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On the hoof in Patagonia

The Neuquén Criollo goats of Patagonia have thrived in the region's harsh conditions for centuries (M Lanari)
The Neuquén Criollo goats of Patagonia have thrived in the region's harsh conditions for centuries
M Lanari

It's spring in the Neuquén Province of Argentinean Patagonia, and a goat herder drives his animals to the summer rangelands high in the mountains. It's a route his ancestors have taken since the goats were introduced by Spanish settlers in the 17th century. But this traditional transhumant system is becoming increasingly difficult to maintain in modern-day Argentina, threatening the survival of the goats and the families that depend on them.

Neuquén Criollo goats are not a formally-recognised breed in Argentina, but their owners, the crianceros, know them well: the hardy animals have consistently provided generations of crianceros and their families with high quality meat. Able to graze comfortably at 2,500m above sea level, walk long distances, withstand the bitterly cold winters in the lowlands and semi-arid summers in the highlands, the 300,000-or-so Neuquén Criollos have adapted well to life in Patagonia.

Maria Rosa Lanari of the National Institute of Agricultural Technology (INTA) in Argentina, has spent ten years studying the animals. "They're so well adapted it is unbelievable," she enthuses. She is also full of praise for the herders who have resisted the lure of modernity and continued their traditional farming methods. "The crianceros' traditional, local knowledge is huge - they know each plant, each insect; the stars in the sky. They have seen how the goats survive in the region and rely on them totally; they know they are valuable, despite what many scientists and other outsiders tell them," she explains.

Two worlds collide

Able to walk for long distances and graze at high altitude, the goats are integral to the transhumant system (M Lanari)
Able to walk for long distances and graze at high altitude, the goats are integral to the transhumant system
M Lanari

While the goats themselves are not specifically endangered, the system in which they thrive is. The sale of public land to the private sector has placed serious restrictions on the movement of the animals, with large, fenced areas diverting age-old herding routes, which can take up to a month to negotiate at the best of times. There is also growing competition for the grazing lands from forestry and mining companies. Losses of farm labour due to urban migration and the growing preference of some herding families to settle in one place to take advantage of social services such as schooling and housing is also destabilising the system.

Some well-meaning livelihood projects have not helped either. The introduction of Angora and Anglo-Nubian goats in the 1980s to encourage fibre and milk production failed miserably as the environment proved too extreme for the new stock. Despite this, indiscriminate crossbreeding left its mark, weakening the genetic base of some Neuquén Criollo herds.

Competition from cheaper meat, such as lamb, produced by more intensive methods, consistently undercuts Neuquén Criollo kid meat at market, meaning crianceros remain extremely poor. But INTA's work has hit upon an ingenious marketing solution, based on the meat's exquisite taste. Lanari believes this is partly due to the farming system being inherently organic: initially the kids drink only mother's milk and then graze on the rangelands. But crucially, while animals grazing at lower altitudes routinely eat a shrub called neneo, renowned for giving their meat a bad taste, the shrub does not grow at the high altitude of the summer grazing lands of the Neuquén Criollos. Perhaps then, this meat could be marketed as a premium product? When INTA presented the idea to members of the market chain for Neuquén Criollo kid meat, which includes some 1,200 stock keepers, researchers undertook painstaking analysis to establish whether the meat is actually tastier. "While taste is subjective, we needed an objective assessment," explains Lanari. "We have many laboratory tools for this - even a mechanical 'nose' to assess the quality!" The findings were overwhelmingly positive.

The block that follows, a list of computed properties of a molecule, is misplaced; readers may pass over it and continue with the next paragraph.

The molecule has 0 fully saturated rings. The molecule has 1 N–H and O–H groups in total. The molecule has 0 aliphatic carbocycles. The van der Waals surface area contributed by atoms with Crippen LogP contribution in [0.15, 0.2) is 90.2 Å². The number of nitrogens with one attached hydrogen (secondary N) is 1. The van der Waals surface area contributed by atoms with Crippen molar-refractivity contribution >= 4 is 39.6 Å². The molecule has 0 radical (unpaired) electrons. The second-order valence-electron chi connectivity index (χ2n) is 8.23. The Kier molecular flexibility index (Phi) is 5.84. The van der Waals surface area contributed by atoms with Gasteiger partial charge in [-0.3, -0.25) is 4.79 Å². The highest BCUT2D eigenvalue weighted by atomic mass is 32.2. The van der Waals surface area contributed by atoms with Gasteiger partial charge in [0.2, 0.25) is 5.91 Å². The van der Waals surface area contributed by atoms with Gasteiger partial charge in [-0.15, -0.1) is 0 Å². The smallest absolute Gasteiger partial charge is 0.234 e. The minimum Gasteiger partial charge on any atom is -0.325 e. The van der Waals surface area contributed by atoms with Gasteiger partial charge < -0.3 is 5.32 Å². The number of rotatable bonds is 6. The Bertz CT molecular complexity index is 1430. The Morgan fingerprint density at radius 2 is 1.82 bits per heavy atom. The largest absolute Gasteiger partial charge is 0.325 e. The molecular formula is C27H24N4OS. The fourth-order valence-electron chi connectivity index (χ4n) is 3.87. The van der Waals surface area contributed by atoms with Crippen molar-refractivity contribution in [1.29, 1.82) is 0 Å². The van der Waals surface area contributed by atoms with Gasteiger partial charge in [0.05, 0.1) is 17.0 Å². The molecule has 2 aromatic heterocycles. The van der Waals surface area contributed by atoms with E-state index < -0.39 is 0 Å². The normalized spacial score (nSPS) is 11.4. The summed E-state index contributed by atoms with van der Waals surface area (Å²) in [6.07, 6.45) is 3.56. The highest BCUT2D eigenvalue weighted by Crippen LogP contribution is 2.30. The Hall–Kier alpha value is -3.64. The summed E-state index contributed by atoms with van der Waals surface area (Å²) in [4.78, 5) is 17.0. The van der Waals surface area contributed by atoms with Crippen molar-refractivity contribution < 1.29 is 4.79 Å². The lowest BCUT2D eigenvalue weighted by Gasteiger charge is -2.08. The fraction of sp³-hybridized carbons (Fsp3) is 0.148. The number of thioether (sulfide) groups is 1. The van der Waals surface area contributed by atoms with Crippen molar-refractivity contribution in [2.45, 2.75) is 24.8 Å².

Happy steak-holders

Neuquén Criollo meat is now being marketed as 'gourmet' (M Lanari)
Neuquén Criollo meat is now being marketed as 'gourmet'
M Lanari

Central to marketing the meat as 'gourmet' has been an application for exclusive Designation of Origin status. Just as Champagne can only come from the Champagne wine region of France and Parma ham can only be produced in the area around Parma city in Italy, Lanari hopes Neuquén Criollo kid meat will be exclusively produced by the crianceros of Neuquén Province. Regulatory approval is expected this year (2009).

The nearby Los Lagos region, which attracts wealthy tourists throughout the year, is one of the target markets for the meat. INTA's studies have shown that the majority of tourists there are happy to pay a premium for better tasting meat. "It's contradictory because these animals are raised by very poor people, but wealthier people from the cities will pay more for the product," she says.

While crianceros hope to receive higher incomes from Neuquén Criollo meat, it will remain very difficult for them to survive the larger social and economic forces that threaten the survival of their farming system. But now at least policymakers are listening: "Some people think that the idea of progress and technology is to introduce new breeds, but in this case it's not," concludes Lanari. "Ten years ago they thought the solution was to change the breed, now nobody believes that."

Date published: March 2009


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